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Jobs at stake as State issues new order on SGR use

BUSINESS
By Dominic Omondi | Aug 5th 2019 | 3 min read
By Dominic Omondi | August 5th 2019
BUSINESS

Kenya Ports Authority says half-year revenues for the Standard Gauge Railway cargo service released last month rose to Sh50 billion. [Maarufu Mohamed, Standard]

The business community at the Coast is staring at huge losses after the Government issued a new order to have all imported cargo transported through the Standard Gauge Railway (SGR) from Mombasa.

Among those facing uncertainty are employees of Container Freight Stations (CFS) and clearing and forwarding agents following the latest directive that will see the bulk of imported cargo cleared at the Nairobi Inland Container Depot (ICD).

In a public notice on Saturday, the Kenya Revenue Authority (KRA) and Kenya Ports Authority (KPA) ordered that starting Wednesday, all imported cargo going to Nairobi and beyond be transported on the SGR. The latest push is likely to spark protests, with transporters already having opposed earlier attempts to force them to use the new line, arguing that it is more expensive compared with using trucks.

However, KRA and KPA insisted that the move was aimed at improving cargo logistics at the Mombasa port and the Nairobi Inland Container Depot.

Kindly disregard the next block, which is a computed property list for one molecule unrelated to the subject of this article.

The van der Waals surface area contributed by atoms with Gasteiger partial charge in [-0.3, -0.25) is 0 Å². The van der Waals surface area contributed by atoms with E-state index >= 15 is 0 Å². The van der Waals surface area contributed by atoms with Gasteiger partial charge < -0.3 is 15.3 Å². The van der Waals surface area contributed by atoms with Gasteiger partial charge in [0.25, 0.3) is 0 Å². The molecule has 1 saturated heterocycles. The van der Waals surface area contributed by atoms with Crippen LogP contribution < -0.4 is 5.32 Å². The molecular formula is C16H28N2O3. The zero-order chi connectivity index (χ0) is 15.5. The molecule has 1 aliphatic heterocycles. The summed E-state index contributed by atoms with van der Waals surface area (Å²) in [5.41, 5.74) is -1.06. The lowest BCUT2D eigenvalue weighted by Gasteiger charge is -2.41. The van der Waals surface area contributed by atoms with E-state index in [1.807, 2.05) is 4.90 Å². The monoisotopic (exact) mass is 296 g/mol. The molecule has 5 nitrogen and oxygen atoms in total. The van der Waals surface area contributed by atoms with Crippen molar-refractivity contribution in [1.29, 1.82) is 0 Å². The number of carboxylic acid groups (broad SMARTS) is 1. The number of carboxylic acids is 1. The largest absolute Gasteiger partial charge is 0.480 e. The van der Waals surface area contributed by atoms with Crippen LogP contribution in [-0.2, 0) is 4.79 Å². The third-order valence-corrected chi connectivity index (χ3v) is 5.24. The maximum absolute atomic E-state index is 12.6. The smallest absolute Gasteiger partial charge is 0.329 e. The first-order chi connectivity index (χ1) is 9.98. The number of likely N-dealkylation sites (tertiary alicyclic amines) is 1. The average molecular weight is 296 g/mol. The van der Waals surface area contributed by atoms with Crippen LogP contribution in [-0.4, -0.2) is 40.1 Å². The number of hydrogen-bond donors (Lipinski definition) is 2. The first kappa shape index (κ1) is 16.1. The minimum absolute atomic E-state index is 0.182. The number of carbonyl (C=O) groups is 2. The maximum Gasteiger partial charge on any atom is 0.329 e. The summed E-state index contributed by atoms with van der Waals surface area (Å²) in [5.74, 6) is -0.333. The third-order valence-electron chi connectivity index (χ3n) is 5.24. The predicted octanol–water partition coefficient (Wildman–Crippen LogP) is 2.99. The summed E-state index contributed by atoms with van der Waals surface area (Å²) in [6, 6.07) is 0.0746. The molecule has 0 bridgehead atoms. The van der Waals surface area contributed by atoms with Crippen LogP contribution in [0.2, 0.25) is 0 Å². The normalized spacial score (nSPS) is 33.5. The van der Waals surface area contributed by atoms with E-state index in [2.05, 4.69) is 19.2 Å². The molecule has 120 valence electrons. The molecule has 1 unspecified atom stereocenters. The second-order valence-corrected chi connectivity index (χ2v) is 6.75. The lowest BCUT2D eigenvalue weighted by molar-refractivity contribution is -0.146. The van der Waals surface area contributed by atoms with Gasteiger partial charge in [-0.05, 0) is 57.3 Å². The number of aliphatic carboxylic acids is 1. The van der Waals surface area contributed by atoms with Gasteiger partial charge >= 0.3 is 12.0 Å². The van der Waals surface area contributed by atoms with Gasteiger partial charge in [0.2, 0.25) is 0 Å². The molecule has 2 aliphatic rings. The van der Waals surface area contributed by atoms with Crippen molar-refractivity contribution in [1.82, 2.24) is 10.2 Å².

“All imported cargo for delivery to Nairobi and the hinterland shall be conveyed by Standard Gauge Railway and cleared at the Inland Container Depot – Nairobi,” said the two agencies in the notice.

If implemented successfully, the new directive is likely to spell doom for the over 20 CFSs as well as hundreds of truckers operating across the region from the Mombasa base.

Other businesses in the transport value chain in Mombasa and other towns along the busy Nairobi-Mombasa highway such as restaurants and lodgings are also likely to be hit hard.

The move is one of the many attempts by the Government to shore up revenues even as the taxman gets an easy way of tracking the cargo as it moves along the railway to be cleared at the Nairobi ICD.

Intense scrutiny

KRA and KPA hope the latest directive will go a long way in breathing a new lease of life into the SGR whose commercial viability has in recent times come under intense scrutiny.

Despite being touted as a game-changer in growing the country’s economy, the SGR, especially the cargo service, has failed to live to its billing.

The new rail, which was expected to haul close to nine million tonnes of cargo, made a loss of nearly Sh10 billion in its first year of operation against a projected profit of Sh5.08 billion.

The cargo service also managed to haul a paltry 990,488 tonnes of cargo over the period.

In March, KPA Managing Director Daniel Manduku cancelled an earlier notice that had allowed importers of nine commodities to use any CFS of their choice. Instead, he directed importers of sugar, steel, rice, second-hand clothes, reefer cargo, and cooking oil to transfer their cargo to the Nairobi ICD via the new railway line.

Other commodities that had been exempted from the forceful use of the SGR but will now be transferred to ICD via the new line include project cargo awaiting exemption letters from the Government, fertiliser, and bitumen.

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